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Army vet clinic keeps pets healthy

U.S. Air Force Senior Airman Matthew Reynolds, 23d Civil Engineer Squadron structural journeyman, and his dog, Dakota, sit in the Veterinary Treatment Facility waiting room at Moody Air Force Base, Ga., March 12, 2013. This was Dakota’s first visit to the veterinarian since being adopted by Reynolds. (U.S. Air Force photo by Airman 1st Class Olivia Bumpers/Released)

U.S. Air Force Senior Airman Matthew Reynolds, 23d Civil Engineer Squadron structural journeyman, and his dog, Dakota, sit in the Veterinary Treatment Facility waiting room at Moody Air Force Base, Ga., March 12, 2013. This was Dakota’s first visit to the veterinarian since being adopted by Reynolds. (U.S. Air Force photo by Airman 1st Class Olivia Bumpers/Released)

U.S. Air Force Senior Airman Matthew Reynolds, 23d Civil Engineer Squadron structural journeyman, holds Dakota while Andie Rogers, veterinarian technician, takes blood during her first annual checkup at the Veterinary Treatment Facility at Moody Air Force Base, Ga., March 12, 2013. The blood sample was used to check for heartworm disease or any abnormalities in her blood. (U.S. Air Force photo by Airman 1st Class Olivia Bumpers/Released)

U.S. Air Force Senior Airman Matthew Reynolds, 23d Civil Engineer Squadron structural journeyman, holds Dakota while Andie Rogers, veterinarian technician, takes blood during her first annual checkup at the Veterinary Treatment Facility at Moody Air Force Base, Ga., March 12, 2013. The blood sample was used to check for heartworm disease or any abnormalities in her blood. (U.S. Air Force photo by Airman 1st Class Olivia Bumpers/Released)

U.S. Army Capt. Megan Branham, Public Health Command at Fort Gordon veterinarian, listens to Dakota’s heartbeat during her first annual checkup at the Veterinary Treatment Facility at Moody Air Force Base, Ga., March 12, 2013. During her visit, she was given a heartworm test, fecal test and vaccines. (U.S. Air Force photo by Airman 1st Class Olivia Bumpers/Released)

U.S. Army Capt. Megan Branham, Public Health Command at Fort Gordon veterinarian, listens to Dakota’s heartbeat during her first annual checkup at the Veterinary Treatment Facility at Moody Air Force Base, Ga., March 12, 2013. During her visit, she was given a heartworm test, fecal test and vaccines. (U.S. Air Force photo by Airman 1st Class Olivia Bumpers/Released)

Moody Air Force Base, Ga. -- With a staff of three active-duty Soldiers and three civilians to carry out its mission, Moody's Veterinary Treatment Facility's (VTF) schedule can be dog-eat-dog.

But the health of the furry four-legged companions is the No. 1 priority for the staff of the VTF.

"We see up to 65 animals per week," said U.S. Army Capt. Megan Branham, U.S. Army Public Health Command, out of Fort Gordon, Ga., veterinarian. "Most come in for annual checkups, vaccines and dental cleaning, but we also provide fecal tests for intestinal parasites and heartworm tests."

In addition to annual checkups and vaccines, Branham and her staff prepare pets to PCS overseas and educate pet owners about possible illnesses that they might encounter overseas.

"I refer to our customer's pets as 'fur children', because people think of them as a part of their family," said Branham. "It's our job and mission to take care of our active duty and retiree population."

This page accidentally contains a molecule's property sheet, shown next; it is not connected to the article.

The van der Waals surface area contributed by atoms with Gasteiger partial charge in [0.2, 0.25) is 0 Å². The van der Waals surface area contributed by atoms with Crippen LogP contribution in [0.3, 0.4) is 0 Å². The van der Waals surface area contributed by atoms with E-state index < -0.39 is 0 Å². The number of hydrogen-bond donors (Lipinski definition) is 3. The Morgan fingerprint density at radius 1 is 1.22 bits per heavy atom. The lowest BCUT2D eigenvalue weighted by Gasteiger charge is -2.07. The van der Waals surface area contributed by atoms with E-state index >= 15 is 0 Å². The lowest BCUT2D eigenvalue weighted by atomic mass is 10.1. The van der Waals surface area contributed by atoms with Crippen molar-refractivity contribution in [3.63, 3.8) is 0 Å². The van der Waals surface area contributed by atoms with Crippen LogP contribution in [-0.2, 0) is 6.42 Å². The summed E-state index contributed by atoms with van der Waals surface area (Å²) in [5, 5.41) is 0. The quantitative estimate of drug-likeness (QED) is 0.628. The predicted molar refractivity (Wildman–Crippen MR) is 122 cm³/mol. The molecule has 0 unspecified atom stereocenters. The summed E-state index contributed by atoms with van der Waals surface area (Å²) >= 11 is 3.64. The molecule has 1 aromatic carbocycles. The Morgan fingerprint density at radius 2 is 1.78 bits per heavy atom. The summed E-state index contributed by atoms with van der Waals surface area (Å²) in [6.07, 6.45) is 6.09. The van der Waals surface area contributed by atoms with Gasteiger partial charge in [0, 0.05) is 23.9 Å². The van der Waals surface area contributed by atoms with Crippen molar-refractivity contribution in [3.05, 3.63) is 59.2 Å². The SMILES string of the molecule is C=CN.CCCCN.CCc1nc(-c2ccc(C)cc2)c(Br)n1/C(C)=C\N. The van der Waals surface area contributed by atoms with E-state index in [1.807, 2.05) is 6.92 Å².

Authorized users of the facility are active duty members, retirees, reservist who are on active orders and their family members.

Not only does the VTF see privately owned animals, they also ensure military working dogs (MWD) are in tiptop shape for deployments and that the stateside dogs are healthy enough to do gate work and other duties.

"My favorite part of this job is working with the MWD," said Lindsey Gren, VTF animal health technician. "I have been working with animals for 10 years, but I find working with the working dogs exciting because I get to see what they do firsthand."

Additionally, Branham and her staff perform surgeries including spaying, neutering and mass removals that may be cancerous.

"We try to provide as many services that we are capable of," said Branham. "If we are not able to do it, we recommend them to another veterinary clinic off base.

"We also do sick calls and surgeries that we are comfortable with doing," Branham added. "We try to keep up clinically, so if a MWD has the same problem, we are capable of helping due to previous experience."

Since Branham and her staff are stationed at an Air Force base, Moody has adopted them as a detachment of the 23d Aerospace Medicine Squadron.

"We used to be a part of the 23d Force Support Squadron and then the Army took us over again and now we are a part of 23d AMDS, because we also do public health related services," said Branham.

Though the Army provides the Department of Defense with all veterinary service they also serve an additional duty being in charge of food safety.

"Army Veterinarians are responsible for food inspections on every base except Air Force bases that provide their own food safety representatives," said Branham. "We go out to the factories and plantations that make the food and inspect the facility."

With all of the services the clinic provides, their mission is to keep the military families and their pets happy and healthy.

"A lot of people don't know we're here, but we are more than happy to see people's pets," said Branham.

The VTF is open weekdays from 8 a.m. to 4 p.m. To schedule an appointment, call 229-257-3312.